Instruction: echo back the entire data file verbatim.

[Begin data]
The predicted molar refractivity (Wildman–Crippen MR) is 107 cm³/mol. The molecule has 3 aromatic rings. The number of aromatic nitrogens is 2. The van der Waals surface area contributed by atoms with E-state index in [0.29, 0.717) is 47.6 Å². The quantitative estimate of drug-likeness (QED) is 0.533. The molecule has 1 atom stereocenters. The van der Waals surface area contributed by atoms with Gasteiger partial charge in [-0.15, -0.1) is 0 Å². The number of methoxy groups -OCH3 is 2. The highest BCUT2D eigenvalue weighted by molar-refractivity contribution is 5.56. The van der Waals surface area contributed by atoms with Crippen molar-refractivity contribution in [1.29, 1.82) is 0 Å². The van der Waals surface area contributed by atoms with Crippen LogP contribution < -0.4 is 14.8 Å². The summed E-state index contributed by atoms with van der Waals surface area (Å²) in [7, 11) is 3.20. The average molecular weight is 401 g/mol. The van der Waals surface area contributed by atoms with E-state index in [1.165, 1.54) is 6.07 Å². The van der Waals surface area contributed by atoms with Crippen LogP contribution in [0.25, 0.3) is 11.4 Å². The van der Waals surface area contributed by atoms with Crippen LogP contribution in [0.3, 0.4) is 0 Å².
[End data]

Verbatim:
The predicted molar refractivity (Wildman–Crippen MR) is 107 cm³/mol. The molecule has 3 aromatic rings. The number of aromatic nitrogens is 2. The van der Waals surface area contributed by atoms with E-state index in [0.29, 0.717) is 47.6 Å². The quantitative estimate of drug-likeness (QED) is 0.533. The molecule has 1 atom stereocenters. The van der Waals surface area contributed by atoms with Gasteiger partial charge in [-0.15, -0.1) is 0 Å². The number of methoxy groups -OCH3 is 2. The highest BCUT2D eigenvalue weighted by molar-refractivity contribution is 5.56. The van der Waals surface area contributed by atoms with Crippen molar-refractivity contribution in [1.29, 1.82) is 0 Å². The van der Waals surface area contributed by atoms with Crippen LogP contribution < -0.4 is 14.8 Å². The summed E-state index contributed by atoms with van der Waals surface area (Å²) in [7, 11) is 3.20. The average molecular weight is 401 g/mol. The van der Waals surface area contributed by atoms with E-state index in [1.165, 1.54) is 6.07 Å². The van der Waals surface area contributed by atoms with Crippen LogP contribution in [0.25, 0.3) is 11.4 Å². The van der Waals surface area contributed by atoms with Crippen LogP contribution in [0.3, 0.4) is 0 Å².